Book Review - Unfashionable
Every now and again I pick up a book that I feel I should really enjoy. And yet, for one reason or another, it simply does not “click.” Unfashionable by Tullian Tchividjian is just such a book. It has been widely praised by Christians I respect and its six (!) pages of endorsements contain a veritable who’s who of prominent Evangelicals, each of whom tells of his esteem for the book and its author. And yet, after reading it through twice, I have significant concerns.
Unfashionable is about making a difference in the world by being different. The point Tchividjian tries to drive home throughout the book is this: Christians make a difference in this world by being different from the world; they don’t make a difference by being the same. And certainly we have seen the inevitable fallout from too many Christians who have done just the opposite, chasing every trend in a vain attempt to win the world by being nearly indistinguishable from the world. “In contrast, I’m asking you to embrace the delicious irony Christ demonstrated in bringing a message of God’s kingdom that subversively transforms both individuals and the world. Only by being properly unfashionable can we engage our broken world with an embodied gospel that witnesses to God’s gracious promise of restoration, significance, and life.” And so, through this book, Tchividjian seeks to give a clear picture of what it means to live “subversively and redemptively—for God and his expanding kingdom.”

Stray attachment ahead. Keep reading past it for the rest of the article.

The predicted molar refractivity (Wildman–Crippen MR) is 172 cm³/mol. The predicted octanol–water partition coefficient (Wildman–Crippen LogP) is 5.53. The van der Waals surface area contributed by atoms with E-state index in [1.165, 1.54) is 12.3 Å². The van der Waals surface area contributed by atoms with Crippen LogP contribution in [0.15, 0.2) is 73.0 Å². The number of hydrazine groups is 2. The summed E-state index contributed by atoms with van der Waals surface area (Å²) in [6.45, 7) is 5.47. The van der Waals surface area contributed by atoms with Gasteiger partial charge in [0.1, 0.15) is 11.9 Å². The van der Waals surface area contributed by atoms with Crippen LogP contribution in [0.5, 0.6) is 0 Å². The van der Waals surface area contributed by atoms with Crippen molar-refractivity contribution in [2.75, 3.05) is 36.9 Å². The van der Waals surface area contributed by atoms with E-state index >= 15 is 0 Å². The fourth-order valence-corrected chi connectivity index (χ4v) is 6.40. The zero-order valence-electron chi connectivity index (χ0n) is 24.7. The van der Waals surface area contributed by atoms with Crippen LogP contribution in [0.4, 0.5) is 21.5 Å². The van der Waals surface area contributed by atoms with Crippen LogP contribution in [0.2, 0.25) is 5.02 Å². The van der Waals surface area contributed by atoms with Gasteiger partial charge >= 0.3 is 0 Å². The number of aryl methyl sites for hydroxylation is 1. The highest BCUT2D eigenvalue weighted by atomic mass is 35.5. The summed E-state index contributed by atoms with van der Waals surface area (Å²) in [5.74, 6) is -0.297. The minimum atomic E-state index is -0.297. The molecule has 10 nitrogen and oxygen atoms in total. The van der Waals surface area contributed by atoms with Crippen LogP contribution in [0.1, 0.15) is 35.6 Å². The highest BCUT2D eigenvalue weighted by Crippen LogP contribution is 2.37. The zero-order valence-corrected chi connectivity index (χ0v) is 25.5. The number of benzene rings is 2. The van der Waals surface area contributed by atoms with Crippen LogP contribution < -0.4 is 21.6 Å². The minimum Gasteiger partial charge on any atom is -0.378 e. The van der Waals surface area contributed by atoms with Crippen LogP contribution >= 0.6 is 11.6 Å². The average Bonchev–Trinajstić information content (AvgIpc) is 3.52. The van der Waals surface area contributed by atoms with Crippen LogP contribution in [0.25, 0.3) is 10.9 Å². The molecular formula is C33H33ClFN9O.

He divides the book into four sections, making it well-structured and easy to follow. In The Call, he calls upon Christians to be different from the world, and to be, well, unfashionable by the world’s standards; in The Commission he calls upon Christians to be agents of renewal in the world; in The Community he shows what unfashionable Christians look like and how they live; in The Charge he gives that final charge, that final call, to make a difference by being different.
The section I most enjoyed was The Community. Here Tchividjian, showing his skill as a teacher of God’s Word, teaches from the book of Ephesians, showing six ways that God tells Christians to be different. He teaches on truth, righteous anger, generosity, edifying words, kindness and love. It is a good section that simply calls Christians to be different and shows from Scripture, carefully and consistently, how Christians are to do that.
Where I struggled most was in The Commission. Here Tchividjian teaches theology of God’s kingdom that I just was not able reconcile with Scripture. This is not to say that what he writes is unbiblical but rather that it strikes me as being nonbiblical. He writes about transformationalism, the view that God seeks to redeem and renew not just people but nations and cultures. I feel inadequate to really critique this kind of theology, so wish to tread very carefully here.